When I told my Mother I had written against 'the Bondo society' (FGM/C initiating group) and It would be published in few days. She was not happy. She said few words. 'It is our culture and I don't expect you to speak up against it.' I smiled at her and in a cunning but mild way I said, 'Things change Mama. You cant tell me things are the same today as your time. Everyday you remind us about how lucky we are to be born in Freetown and at this time. Similarly, FGM belongs to the past. We are moving forward.' Mama didn't reply instantly. Taking a spoonful of the rice and cassava leaf she was eating, she looked at me like the tiny baby she remembered delivering on the day I was born and said 'You are going to have it hard with the 'Soweis' (FGM initiators). I am only warning you to be careful. You are still a small girl.' I didn't say a word again. My mind was made up.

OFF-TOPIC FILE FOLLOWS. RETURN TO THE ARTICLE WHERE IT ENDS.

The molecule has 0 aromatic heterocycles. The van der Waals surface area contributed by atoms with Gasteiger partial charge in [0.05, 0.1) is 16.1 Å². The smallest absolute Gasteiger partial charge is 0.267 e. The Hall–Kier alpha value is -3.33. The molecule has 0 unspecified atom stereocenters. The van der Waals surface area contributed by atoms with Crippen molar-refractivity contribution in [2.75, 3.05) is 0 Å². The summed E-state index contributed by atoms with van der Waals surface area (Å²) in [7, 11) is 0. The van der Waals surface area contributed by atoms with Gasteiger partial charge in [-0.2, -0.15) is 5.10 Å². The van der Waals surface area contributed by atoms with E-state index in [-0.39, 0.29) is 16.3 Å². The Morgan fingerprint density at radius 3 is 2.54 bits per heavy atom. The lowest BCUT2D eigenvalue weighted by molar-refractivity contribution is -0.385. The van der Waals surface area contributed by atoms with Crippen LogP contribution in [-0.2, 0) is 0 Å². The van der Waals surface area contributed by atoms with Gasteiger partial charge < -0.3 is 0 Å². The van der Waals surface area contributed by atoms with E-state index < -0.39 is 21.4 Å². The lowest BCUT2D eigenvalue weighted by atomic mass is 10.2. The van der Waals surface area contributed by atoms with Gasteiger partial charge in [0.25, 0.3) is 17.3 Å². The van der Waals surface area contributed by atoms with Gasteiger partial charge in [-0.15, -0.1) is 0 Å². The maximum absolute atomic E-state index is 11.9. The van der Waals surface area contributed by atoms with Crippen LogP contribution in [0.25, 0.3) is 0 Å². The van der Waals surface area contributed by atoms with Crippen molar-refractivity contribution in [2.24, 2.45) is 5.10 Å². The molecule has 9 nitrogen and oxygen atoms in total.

My article was published. Since then I started writing about other issues affecting women that were underreported in the media. Since that moment, I realised I was opened to a new world and a new me. I was no longer worried about upholding a belief that were detrimental to humanity. I also learnt that things that everyone does or believes in are not necessarily the right things. Few people can still be on the right side of a debate. I also learnt to speak my truth quietly but clearly with a strong conviction on my stance as an individual. I started to question other things I had believed in in the past.

Female circumcision is always a derilous path to thread in the Sierra Leone community. Even among the elites of our society, there are those who support the practice in private and will never challenge it in public. People just dont see the wrong in it even as young girls continue to suffer from the practice. Challenging FGM/C in public could lead to abuse from members of the public who sometimes think the campaigner may have either been brainwashed by foreigners or paid to destroy our 'almighty culture'. I have experienced that many times. But that has not deter me.